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Interview 22 Dec 17

Kosovo PM Reflects on First 100 Days

Looking back on his 100 days in office, Kosovo’s new Prime Minister, Ramush Haradinaj, admits he is far from solving the country's huge problems – but says at least he has 'scanned the situation' and knows what they are.

Die Morina
Kosovo Prime Minister Ramush Haradinaj. Photo: PM's office

The Prime Minister of Kosovo, Ramush Haradinaj, recalled his first 100 days in office as busy in an interview for the BIRN Kosovo TV show “Jeta ne Kosove” on Thursday evening.

One of his first acts as Prime Minister was to allocate funds for the pensions of sexual victims of the independence war - for years a neglected and stigmatised category of people.

“It is a big honour that sexual victims of the war are now a legal category,” he said adding that families should stay close to these victims.

“We all know that war has a price, someone died and someone was wounded; if we have someone in family with such a wound, the family should stay close to this person,” he remarked.

Asked if, as a former fighter in the Kosovo Liberation Army, KLAS, he thought such victims are a source of shame for the families, or heroines, Haradinaj said society should not forget them. “Those are our people, our families that have been wounded during the war, and it wouldn’t be fair if the family did not support the victim.”

Haradinaj clarified that every war victim of sexual violence should access their pensions immediately. “They can have it today, if they apply today”, he said.

Commenting on the stalled border demarcation deal with Montenegro, Haradinaj, who was a fierce critic of the deal while in opposition, said that he had delegated the matter to parliament. If MPs did not ratify the agreement, another immediate solution should be found.

“I have made it possible for parliament to take the decision. As soon as parliament decides, if it fails in this concrete matter, a solution will immediately be found; another option should be found,” he said.

Since taking office, Haradinaj has been criticized most for appointing a huge number of deputy ministers, making his government the largest in Kosovo’s post-war, independent history.

Asked about them by the anchor of “Jeta ne Kosove”, Jeta Xharra, Haradinaj appeared to know by name only a few of them.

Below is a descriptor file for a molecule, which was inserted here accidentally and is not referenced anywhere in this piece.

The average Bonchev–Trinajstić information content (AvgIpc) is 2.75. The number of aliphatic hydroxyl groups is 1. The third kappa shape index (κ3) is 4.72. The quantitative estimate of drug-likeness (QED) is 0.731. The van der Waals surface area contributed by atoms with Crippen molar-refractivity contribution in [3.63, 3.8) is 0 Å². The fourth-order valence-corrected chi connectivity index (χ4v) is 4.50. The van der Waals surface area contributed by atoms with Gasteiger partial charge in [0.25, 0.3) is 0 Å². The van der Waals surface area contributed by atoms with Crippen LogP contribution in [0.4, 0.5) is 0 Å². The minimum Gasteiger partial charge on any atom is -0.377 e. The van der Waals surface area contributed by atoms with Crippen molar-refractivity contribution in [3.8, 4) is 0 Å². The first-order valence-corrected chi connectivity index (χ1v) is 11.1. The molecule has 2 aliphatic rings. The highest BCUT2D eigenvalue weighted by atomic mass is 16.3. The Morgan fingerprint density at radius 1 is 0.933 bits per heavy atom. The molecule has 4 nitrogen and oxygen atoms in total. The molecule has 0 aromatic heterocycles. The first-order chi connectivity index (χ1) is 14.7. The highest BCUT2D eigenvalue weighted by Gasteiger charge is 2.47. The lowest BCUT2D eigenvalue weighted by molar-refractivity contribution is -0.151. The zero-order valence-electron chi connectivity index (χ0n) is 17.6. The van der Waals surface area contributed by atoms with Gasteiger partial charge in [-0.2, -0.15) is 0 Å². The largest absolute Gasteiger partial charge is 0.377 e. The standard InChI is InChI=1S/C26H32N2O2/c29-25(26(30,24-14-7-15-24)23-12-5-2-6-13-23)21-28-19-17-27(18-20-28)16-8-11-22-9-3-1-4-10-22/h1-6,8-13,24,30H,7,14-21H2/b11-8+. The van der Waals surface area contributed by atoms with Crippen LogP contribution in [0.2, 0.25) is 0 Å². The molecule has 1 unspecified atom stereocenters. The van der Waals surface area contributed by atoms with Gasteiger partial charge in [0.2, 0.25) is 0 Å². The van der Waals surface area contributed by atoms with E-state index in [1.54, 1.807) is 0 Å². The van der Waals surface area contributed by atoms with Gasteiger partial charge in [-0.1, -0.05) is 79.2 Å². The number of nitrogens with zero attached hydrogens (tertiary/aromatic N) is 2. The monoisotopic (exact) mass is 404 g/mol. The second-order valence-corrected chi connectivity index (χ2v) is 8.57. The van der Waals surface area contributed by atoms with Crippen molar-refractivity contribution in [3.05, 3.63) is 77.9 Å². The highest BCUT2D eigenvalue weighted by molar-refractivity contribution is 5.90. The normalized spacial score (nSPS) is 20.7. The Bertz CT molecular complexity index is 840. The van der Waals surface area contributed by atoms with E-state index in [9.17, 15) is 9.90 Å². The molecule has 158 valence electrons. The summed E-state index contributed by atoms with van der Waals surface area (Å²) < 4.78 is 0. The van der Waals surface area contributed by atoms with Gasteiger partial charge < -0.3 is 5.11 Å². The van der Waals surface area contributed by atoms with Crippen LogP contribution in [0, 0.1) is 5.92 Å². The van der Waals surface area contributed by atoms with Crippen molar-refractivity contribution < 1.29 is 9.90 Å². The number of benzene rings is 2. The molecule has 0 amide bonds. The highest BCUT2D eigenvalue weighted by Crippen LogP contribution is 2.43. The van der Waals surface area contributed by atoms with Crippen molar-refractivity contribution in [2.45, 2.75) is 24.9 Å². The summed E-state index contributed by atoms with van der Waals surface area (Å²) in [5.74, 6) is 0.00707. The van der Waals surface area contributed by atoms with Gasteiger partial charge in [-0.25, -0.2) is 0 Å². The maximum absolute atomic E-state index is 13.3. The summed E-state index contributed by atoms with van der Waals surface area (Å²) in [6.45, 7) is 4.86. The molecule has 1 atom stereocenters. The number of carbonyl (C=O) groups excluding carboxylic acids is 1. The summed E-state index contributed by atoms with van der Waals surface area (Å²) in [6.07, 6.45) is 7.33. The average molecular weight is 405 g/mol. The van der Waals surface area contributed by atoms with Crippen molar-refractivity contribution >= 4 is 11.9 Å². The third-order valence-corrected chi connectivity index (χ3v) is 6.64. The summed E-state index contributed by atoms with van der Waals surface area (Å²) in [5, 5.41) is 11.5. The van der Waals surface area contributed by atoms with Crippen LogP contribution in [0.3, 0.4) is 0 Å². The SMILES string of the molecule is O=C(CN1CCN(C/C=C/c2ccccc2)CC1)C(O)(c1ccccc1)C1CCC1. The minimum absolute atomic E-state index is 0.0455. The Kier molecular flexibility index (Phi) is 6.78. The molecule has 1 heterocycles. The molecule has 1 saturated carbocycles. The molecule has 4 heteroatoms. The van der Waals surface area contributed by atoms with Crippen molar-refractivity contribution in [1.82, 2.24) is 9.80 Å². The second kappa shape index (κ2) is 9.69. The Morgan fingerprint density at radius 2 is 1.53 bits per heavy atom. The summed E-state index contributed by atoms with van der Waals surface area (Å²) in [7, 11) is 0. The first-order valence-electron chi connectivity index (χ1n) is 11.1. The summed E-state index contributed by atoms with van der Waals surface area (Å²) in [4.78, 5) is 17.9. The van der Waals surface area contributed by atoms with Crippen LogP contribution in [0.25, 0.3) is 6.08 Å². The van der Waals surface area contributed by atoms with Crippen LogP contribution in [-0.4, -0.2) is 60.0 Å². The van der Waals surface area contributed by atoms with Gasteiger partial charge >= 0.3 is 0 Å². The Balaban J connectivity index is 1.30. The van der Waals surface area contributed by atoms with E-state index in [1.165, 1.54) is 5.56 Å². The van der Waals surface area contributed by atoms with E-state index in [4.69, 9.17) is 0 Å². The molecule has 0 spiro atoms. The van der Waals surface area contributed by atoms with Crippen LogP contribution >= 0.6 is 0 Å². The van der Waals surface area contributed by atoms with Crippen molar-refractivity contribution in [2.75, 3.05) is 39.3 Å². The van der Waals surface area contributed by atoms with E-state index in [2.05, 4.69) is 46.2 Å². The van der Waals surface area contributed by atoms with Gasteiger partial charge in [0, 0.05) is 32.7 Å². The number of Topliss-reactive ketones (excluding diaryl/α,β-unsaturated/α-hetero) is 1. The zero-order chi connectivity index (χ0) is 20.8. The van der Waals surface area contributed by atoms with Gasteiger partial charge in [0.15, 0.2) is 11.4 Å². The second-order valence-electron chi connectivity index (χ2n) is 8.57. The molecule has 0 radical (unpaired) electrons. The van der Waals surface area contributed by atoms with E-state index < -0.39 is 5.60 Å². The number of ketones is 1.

“The Kosovo administration contains 88,000 people ... some of which are these 64 or ... 70 [deputy ministers], and each of them has a different job to do,” he said, admitting that the number was huge.

During the interview, Haradinaj did not recall that he dismissed the board of Transmission System and and Market Operator, KOSTT, which is not appointed by the government but parliament. “Did I dismiss that? I don’t remember this at all,” he answered.

Asked why he took the decision to forgive the 20 million euro debts of producers of bottled water, Haradinaj answered that “they are the producers of our country, Kosovo’s water, Kosovo’s employees for Kosovo’s people”.

On education, Haradinaj admitted that there is a lot to be done. “Most people in the education system were not that good as students, so those who give knowledge today were not the best on learning, which is a strange matter,” Haradinaj stated.

He added that a big problem in this sector remains political appointments, mentioning school directors, that, according to him, are being amnestied despite not working because they have the support of a political party.

“I can’t say I am proud and that over these 100 days we have changed the situation … what is best is the fact that we have scanned where the problems are, why we are in this situation,” he said.

Haradinaj was elected Prime Minister by a narrow majority – with 61 of the 120 votes in parliament on September 9, after a political deadlock that had persisted since inconclusive general elections on June 11.

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